Samara (Russia): Brazil coach Tite refused to criticise striker Neymar after an incident in which the Brazil striker appeared to once again be guilty of over-reacting following a possible incident on the touchline in the second half of Brazil’s 2-0 win over Mexico to book their place in the quarterfinals of the World Cup.
Neymar needed four minutes treatment after clutching his shin following a possible aggression by Mexican substitute Miguel Layun although TV replays show that any contact, if I existed was extremely slight, according to Xinhua.
“I saw what happened, everyone who is watching, and you can see the image,” said Tite, before praising the forward, who scored the opening goal in their 2-0 win over Mexico.
“Neymar was out of action for three and a half months, that is a lot at the top level. A top-level player needs 4 or 5 matches to recover, he played well in the last game and today he repeated his excellence,” he said.
Neymar was also asked about the incident but preferred not to discuss it saying he felt accusations of play-acting were “an attempt to undermine me.”
“I don’t care about criticism or praise, because that can influence your attitude. I haven’t talked to the press, because I don’t want controversy,” he said in the post-game press conference.
Mexico coach Juan Carlos Osorio had earlier slammed Neymar for his attitude, although he refused to name him specifically.
“I think it is a disgrace for the game that you lose so much time for one single player...I don’t think that is a good example for football or followers of football. It is a game for tough people and not to act like a clown,” said Osorio.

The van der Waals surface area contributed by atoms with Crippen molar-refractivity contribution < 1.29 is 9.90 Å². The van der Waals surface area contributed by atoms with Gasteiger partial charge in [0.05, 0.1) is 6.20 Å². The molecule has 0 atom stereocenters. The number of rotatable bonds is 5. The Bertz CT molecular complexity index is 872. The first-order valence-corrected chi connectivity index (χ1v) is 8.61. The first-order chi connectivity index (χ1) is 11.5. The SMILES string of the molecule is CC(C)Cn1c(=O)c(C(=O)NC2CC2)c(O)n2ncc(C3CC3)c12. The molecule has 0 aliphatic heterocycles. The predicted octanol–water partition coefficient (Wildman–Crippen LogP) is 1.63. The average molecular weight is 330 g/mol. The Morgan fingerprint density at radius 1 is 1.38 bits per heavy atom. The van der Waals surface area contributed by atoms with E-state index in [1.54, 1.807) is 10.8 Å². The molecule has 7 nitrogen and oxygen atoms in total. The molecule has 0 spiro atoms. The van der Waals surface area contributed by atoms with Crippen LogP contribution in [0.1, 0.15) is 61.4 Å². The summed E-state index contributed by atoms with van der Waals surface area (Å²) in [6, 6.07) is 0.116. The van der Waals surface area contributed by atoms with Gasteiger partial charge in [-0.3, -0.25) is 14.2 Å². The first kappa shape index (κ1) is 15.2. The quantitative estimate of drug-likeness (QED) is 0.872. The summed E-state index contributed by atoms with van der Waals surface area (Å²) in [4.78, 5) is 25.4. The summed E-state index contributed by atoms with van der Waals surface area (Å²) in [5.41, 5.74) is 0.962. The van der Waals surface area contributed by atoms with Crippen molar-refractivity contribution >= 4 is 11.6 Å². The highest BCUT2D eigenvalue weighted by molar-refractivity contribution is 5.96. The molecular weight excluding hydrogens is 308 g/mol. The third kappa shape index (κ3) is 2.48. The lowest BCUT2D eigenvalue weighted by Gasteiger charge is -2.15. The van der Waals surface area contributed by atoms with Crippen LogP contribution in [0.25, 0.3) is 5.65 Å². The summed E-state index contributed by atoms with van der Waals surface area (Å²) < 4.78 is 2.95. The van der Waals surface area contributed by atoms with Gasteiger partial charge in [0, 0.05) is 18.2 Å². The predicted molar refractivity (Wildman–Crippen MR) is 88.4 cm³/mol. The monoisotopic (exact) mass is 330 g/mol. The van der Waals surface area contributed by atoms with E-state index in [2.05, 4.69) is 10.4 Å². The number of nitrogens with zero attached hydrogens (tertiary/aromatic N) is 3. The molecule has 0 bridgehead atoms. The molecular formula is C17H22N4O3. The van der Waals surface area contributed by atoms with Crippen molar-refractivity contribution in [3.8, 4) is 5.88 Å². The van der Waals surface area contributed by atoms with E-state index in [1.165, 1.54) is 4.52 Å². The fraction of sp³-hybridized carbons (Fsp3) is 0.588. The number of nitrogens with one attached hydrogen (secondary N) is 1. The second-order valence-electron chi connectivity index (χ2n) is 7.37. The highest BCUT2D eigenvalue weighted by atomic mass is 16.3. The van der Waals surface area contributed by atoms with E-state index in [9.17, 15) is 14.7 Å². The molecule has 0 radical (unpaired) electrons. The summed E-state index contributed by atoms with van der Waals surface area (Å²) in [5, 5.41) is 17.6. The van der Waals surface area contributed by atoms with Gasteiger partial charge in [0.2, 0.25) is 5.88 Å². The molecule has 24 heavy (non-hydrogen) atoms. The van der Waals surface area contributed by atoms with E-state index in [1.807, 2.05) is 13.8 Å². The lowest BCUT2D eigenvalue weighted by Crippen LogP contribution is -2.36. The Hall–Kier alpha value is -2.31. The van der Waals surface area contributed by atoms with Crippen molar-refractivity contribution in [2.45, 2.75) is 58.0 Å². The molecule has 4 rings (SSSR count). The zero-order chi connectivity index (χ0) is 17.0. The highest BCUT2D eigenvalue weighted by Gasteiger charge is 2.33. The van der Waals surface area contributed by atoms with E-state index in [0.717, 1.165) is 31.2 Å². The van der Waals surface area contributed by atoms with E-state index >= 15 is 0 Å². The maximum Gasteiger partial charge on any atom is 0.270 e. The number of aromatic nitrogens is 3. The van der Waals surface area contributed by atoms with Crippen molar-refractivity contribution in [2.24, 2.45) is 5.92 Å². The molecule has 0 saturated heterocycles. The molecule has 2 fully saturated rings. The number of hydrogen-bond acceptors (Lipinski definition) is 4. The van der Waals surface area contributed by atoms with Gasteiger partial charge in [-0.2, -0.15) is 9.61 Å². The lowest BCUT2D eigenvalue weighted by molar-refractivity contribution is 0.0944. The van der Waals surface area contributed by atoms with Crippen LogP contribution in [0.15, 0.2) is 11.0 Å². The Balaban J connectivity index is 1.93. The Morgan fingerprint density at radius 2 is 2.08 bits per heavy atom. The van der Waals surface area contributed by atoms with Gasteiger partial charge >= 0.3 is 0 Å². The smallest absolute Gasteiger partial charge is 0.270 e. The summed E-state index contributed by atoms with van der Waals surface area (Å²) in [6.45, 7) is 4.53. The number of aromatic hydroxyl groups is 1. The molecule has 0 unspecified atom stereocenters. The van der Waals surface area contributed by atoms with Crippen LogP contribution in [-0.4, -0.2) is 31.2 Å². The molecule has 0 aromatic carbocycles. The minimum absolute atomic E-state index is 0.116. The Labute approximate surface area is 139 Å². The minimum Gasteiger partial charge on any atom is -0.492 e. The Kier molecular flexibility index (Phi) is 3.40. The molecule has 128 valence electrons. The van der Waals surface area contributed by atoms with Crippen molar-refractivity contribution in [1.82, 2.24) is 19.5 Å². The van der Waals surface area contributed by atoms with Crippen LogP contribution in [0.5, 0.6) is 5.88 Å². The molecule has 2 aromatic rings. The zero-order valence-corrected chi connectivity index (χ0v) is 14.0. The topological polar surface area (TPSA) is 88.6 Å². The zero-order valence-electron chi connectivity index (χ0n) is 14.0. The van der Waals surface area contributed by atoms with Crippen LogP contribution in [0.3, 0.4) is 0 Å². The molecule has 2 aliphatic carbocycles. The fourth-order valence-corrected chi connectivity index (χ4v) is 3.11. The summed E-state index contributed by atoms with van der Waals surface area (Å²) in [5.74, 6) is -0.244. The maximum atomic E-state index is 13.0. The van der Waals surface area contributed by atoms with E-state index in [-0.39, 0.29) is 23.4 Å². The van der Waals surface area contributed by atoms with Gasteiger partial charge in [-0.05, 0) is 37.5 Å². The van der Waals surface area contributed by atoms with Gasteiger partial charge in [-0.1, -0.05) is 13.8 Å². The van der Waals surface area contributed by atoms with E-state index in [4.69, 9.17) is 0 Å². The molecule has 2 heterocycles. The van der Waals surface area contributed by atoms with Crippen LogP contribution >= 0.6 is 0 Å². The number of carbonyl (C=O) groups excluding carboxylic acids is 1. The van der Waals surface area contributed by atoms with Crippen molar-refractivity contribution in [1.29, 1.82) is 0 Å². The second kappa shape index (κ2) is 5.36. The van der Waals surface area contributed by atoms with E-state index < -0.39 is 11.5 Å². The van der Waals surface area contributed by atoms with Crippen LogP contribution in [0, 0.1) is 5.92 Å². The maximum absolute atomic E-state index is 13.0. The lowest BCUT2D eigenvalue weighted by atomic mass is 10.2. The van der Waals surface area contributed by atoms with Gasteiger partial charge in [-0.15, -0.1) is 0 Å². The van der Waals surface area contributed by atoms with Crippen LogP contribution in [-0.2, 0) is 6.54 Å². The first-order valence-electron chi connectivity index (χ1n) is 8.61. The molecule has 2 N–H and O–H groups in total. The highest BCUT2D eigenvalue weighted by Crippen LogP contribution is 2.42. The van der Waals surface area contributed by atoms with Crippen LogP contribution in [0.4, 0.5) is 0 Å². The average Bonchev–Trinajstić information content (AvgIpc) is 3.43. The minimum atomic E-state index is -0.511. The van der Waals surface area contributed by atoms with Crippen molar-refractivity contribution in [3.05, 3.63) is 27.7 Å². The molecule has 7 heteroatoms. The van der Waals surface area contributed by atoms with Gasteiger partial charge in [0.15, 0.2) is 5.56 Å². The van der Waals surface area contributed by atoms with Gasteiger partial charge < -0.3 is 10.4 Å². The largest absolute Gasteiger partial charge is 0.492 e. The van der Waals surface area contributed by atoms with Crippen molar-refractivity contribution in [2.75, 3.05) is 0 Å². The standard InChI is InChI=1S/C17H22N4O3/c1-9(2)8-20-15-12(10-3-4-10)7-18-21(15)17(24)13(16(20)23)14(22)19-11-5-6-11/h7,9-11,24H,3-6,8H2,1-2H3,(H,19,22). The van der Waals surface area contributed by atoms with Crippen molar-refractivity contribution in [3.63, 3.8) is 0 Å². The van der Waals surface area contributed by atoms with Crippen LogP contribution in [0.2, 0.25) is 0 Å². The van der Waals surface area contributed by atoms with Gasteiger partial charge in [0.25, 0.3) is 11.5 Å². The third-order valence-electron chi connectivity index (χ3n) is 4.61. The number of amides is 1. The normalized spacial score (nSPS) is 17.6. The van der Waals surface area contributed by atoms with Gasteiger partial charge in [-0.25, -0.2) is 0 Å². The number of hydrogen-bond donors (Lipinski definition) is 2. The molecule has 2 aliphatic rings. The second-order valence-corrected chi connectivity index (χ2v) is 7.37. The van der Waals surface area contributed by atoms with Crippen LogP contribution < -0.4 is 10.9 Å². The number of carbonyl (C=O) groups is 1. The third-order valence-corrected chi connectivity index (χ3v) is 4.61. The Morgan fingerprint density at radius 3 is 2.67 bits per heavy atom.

Meanwhile, Tite was pleased with Brazil’s performance, saying; “We had 21 chances, it was a great game and I really enjoyed it. Our transitions were really quick.”
He also had praise for winger Willian, who set up Neymar for the first goal and was a massive influence in the second half.
“Willian has been playing really well, sometimes he suffers tactically, it’s not that he has too much work, but he does a lot, but in the second half today he was allowed to shine,” said the Brazil boss.
Their win against Mexico may have taken them one step closer to the title they haven’t won since 2002, but still left some questions to be answered.
In the first 45 minutes against Mexico, Brazil again struggled to get the ball to their best players on a regular basis, due partly to a pragmatic midfield of Casemiro and Paulinho.
Casemiro performs the holding role he has adapted to so well at Real Madrid, but at Real Madrid he is accompanied by Luka Modric and Toni Kroos, two of the best passers in the game, while with Brazil he is accompanied by Paulinho.
Paulinho has had a good season with FC Barcelona, where his ability to break into the box and score key goals was important, but that doesn’t make him one of the great passers in the game.
In the past, Brazil would have had Dani Alves and Marcelo tearing upfield from full back, but injury ruled Alves out of the tournament and a hotel mattress (apparently) saw Marcelo start on the bench against Mexico.
His replacement Felipe Luis usually is more solid defensively and gets forward well but has just come back from a broken leg, while, Fagner, who played on the right is no Alves. As a result Brazil struggled to play the ball out as long as Mexico were able to maintain their pressure high up the field and had Mexico been a bit sharper upfront or maybe had a bit more faith, they could have made them pay.